Sunday, August 28, 2016

So Many Trolls, So Little Time

This weekend, I attended a rather spectacular conference (Women's Fitness Summit-- check it out).  An interesting question was raised that struck a particular chord with me, and I thought it was worth writing about.  The question was this:

How do you deal with internet trolls?

Let's face it-- anything you put out there to the public is subject to armchair critics.  No one who puts content online is safe from people who want to drag you down.  And a lot of them are good-- really, really good-- at what they set out to do.  The comments they leave can be really painful if they strike the right nerve.  But you can beat them, and you can do it any way that suits you.

The first thing that is important to realize is that trolls will strike anywhere, anytime, for any reason.  For example, here is a compilation of cute kitten videos.  It has 1,185 "thumbs down" ratings.  IT IS A COMPILATION OF CUTE KITTEN VIDEOS.


I think we can all pretty much agree that anyone who "thumbs down" cute kitten videos is probably a bubbling cauldron of misery.  And there are clearly a large number of misery cauldrons out there.  So if almost 1200 people have serious cute kitten video hatred (or at least have any interest in trying to bring down the awesomeness of cute kittens), it'd be pretty easy for them to try to bring down pretty much everything else good in the world.

My point is, the computer-concealed venom of misery cauldrons has very little bearing on anyone's opinion of you who means anything.  And, truly, the only opinion of you that really matters is your own.  You put content out there because you had something to share that you thought was worth sharing.  When it comes down to it, that is the most important thing, and the people who really matter will appreciate what you have to share.  

That being said, the sting of troll venom can be powerful.  So what can be done to neutralize it?  

1)  Delete and block.  This is probably the easiest, most common, and most effective way to deal with trolls.  Your space is your space, and you can choose who to allow into it.  If someone is spitting toxic goo at you, you have the right to take away their mark and their ability to ever do it again.  No one needs that kind of energy, really.  If you don't have it in you to address the trolls yourself, you can always get a friend or hire someone to do it for you.  Sometimes, ignorance really is bliss.  

2)  If the comment is directed to you personally via message, document it and report it.  Any threatening messages can and should be reported to whoever manages the site (most have a "report abuse" button or something similar).  

3)  Don't feed the trolls.  When it comes down to it, they are looking for acknowledgement.  Don't give it to them.  In addition, when one troll posts, others will often want to jump on the bandwagon.  Deleting and blocking can help stop a trollpocalypse.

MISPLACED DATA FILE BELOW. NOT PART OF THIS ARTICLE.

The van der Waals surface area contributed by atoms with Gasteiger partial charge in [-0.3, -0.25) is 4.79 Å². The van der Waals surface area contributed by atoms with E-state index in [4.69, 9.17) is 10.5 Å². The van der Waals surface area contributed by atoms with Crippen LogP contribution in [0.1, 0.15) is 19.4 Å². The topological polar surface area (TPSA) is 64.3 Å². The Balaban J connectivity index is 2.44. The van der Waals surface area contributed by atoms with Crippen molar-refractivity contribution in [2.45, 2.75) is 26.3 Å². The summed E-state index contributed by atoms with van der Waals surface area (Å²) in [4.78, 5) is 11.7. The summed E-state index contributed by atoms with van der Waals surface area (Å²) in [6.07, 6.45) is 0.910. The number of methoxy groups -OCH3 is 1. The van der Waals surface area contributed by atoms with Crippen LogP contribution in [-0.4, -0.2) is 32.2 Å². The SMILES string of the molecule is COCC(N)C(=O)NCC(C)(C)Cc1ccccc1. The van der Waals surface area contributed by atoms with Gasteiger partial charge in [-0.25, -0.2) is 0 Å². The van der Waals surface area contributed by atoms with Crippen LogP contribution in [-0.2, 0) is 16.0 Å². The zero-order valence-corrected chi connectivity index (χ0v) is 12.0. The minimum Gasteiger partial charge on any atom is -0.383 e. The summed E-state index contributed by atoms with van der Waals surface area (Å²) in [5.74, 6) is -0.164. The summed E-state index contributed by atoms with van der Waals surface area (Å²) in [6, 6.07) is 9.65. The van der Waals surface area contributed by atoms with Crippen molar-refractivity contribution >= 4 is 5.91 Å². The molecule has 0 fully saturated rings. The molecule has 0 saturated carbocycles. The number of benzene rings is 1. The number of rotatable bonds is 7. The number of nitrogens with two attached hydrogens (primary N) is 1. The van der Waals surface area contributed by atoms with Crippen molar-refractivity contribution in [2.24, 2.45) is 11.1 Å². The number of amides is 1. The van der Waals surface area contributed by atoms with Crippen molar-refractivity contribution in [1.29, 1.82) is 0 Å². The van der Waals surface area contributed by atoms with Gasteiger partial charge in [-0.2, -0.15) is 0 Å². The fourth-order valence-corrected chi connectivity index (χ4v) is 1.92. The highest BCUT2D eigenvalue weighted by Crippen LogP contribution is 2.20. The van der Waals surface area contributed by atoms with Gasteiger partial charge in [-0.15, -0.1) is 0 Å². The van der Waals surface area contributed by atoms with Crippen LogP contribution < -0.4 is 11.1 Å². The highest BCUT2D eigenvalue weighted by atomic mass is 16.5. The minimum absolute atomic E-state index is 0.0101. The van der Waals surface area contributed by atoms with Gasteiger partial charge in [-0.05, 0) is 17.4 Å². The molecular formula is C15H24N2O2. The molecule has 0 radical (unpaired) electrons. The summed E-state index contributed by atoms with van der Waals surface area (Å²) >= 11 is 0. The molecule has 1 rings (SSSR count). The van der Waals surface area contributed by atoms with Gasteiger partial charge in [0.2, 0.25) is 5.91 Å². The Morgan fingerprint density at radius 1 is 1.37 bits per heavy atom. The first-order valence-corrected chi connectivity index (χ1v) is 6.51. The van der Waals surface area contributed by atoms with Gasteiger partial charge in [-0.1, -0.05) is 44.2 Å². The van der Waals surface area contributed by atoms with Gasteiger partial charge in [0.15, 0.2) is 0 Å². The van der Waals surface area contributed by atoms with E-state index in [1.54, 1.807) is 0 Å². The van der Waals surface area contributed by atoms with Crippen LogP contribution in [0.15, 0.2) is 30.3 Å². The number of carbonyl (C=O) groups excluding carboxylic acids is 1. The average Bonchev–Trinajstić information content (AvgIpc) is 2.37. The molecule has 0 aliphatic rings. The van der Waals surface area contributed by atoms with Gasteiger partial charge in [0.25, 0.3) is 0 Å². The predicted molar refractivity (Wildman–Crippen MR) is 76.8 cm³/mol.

4)  Take care of yourself.  Several years ago, I did a series of exercise videos for a company.  I've had a lot of pretty nasty comments aimed at me before, but I'd have to say the one that has stuck with me throughout the years, for whatever reason-- and let's keep in mind that this was an EXERCISE VIDEO-- is:

"She's ugly, but I'd fuck her anyway."

First I scoffed, and then I was in disbelief, and then I just tried to ignore it.  Because I did not own the video, there wasn't much I could do to remove it myself, so there it stayed until the powers that be would do something about it.  And I have to say, just knowing that was out there made me feel dirty and a little bit ashamed of myself.  For publishing an exercise video.  Designed to help people.  

And then I realized:  

I am not the problem.

The problem resides deep within the person trying to bring me down.  This is really the case with bullies of all kinds (and as someone who has been bullied for a good portion of her life, I do understand how difficult it can be to wrap your head around that sometimes).  A bully, or a troll, or anyone who tries to bring you down, is someone who has something very dark inside them.  And as hard as it can be to believe it sometimes, that darkness has absolutely nothing to do with cute kittens, and nothing to do with you.  

That being said, it can be really, really difficult sometimes to just let it go.  So take care of yourself. Surround yourself with people that lift you up.  Treat yourself well, and know you deserve to be treated well.  Try to keep things in perspective.  But most importantly, don't let your voice be silenced.  There will always be people who want to drag you into their darkness.  

Keep your face in the sun.

And just in case you need it, watch some kitten videos.


How do you deal with internet trolls?  Questions?  Comments?  Post 'em here!